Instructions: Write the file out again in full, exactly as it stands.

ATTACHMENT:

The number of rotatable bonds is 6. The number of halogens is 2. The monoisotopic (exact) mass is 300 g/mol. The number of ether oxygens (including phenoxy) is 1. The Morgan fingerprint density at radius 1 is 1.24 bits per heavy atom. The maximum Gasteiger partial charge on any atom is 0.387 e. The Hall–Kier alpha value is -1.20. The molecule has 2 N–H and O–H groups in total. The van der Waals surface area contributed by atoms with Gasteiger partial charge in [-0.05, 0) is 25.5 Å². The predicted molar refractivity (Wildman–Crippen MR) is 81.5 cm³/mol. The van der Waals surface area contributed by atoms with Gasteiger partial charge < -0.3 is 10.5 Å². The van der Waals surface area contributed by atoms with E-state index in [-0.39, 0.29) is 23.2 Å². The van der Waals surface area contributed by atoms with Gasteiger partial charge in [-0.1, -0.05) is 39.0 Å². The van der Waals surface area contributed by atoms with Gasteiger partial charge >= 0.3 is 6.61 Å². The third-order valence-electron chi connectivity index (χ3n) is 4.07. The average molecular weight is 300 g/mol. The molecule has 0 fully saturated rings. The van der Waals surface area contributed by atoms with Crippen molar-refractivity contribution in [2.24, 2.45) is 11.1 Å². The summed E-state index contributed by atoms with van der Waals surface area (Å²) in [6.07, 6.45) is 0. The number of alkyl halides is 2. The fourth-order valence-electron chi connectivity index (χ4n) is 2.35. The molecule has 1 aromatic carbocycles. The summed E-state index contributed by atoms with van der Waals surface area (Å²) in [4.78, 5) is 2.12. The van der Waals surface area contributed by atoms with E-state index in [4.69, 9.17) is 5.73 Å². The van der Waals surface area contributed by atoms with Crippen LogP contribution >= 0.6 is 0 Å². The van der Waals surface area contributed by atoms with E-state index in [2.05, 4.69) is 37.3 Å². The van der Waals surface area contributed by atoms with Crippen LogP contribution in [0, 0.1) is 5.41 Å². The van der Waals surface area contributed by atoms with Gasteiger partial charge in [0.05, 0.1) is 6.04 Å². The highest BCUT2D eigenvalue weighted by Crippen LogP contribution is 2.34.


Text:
The number of rotatable bonds is 6. The number of halogens is 2. The monoisotopic (exact) mass is 300 g/mol. The number of ether oxygens (including phenoxy) is 1. The Morgan fingerprint density at radius 1 is 1.24 bits per heavy atom. The maximum Gasteiger partial charge on any atom is 0.387 e. The Hall–Kier alpha value is -1.20. The molecule has 2 N–H and O–H groups in total. The van der Waals surface area contributed by atoms with Gasteiger partial charge in [-0.05, 0) is 25.5 Å². The predicted molar refractivity (Wildman–Crippen MR) is 81.5 cm³/mol. The van der Waals surface area contributed by atoms with Gasteiger partial charge < -0.3 is 10.5 Å². The van der Waals surface area contributed by atoms with E-state index in [-0.39, 0.29) is 23.2 Å². The van der Waals surface area contributed by atoms with Gasteiger partial charge in [-0.1, -0.05) is 39.0 Å². The van der Waals surface area contributed by atoms with Gasteiger partial charge >= 0.3 is 6.61 Å². The third-order valence-electron chi connectivity index (χ3n) is 4.07. The average molecular weight is 300 g/mol. The molecule has 0 fully saturated rings. The van der Waals surface area contributed by atoms with Crippen molar-refractivity contribution in [2.24, 2.45) is 11.1 Å². The summed E-state index contributed by atoms with van der Waals surface area (Å²) in [6.07, 6.45) is 0. The number of alkyl halides is 2. The fourth-order valence-electron chi connectivity index (χ4n) is 2.35. The molecule has 1 aromatic carbocycles. The summed E-state index contributed by atoms with van der Waals surface area (Å²) in [4.78, 5) is 2.12. The van der Waals surface area contributed by atoms with E-state index in [4.69, 9.17) is 5.73 Å². The van der Waals surface area contributed by atoms with Crippen LogP contribution >= 0.6 is 0 Å². The van der Waals surface area contributed by atoms with E-state index in [2.05, 4.69) is 37.3 Å². The van der Waals surface area contributed by atoms with Crippen LogP contribution in [0, 0.1) is 5.41 Å². The van der Waals surface area contributed by atoms with Gasteiger partial charge in [0.05, 0.1) is 6.04 Å². The highest BCUT2D eigenvalue weighted by Crippen LogP contribution is 2.34.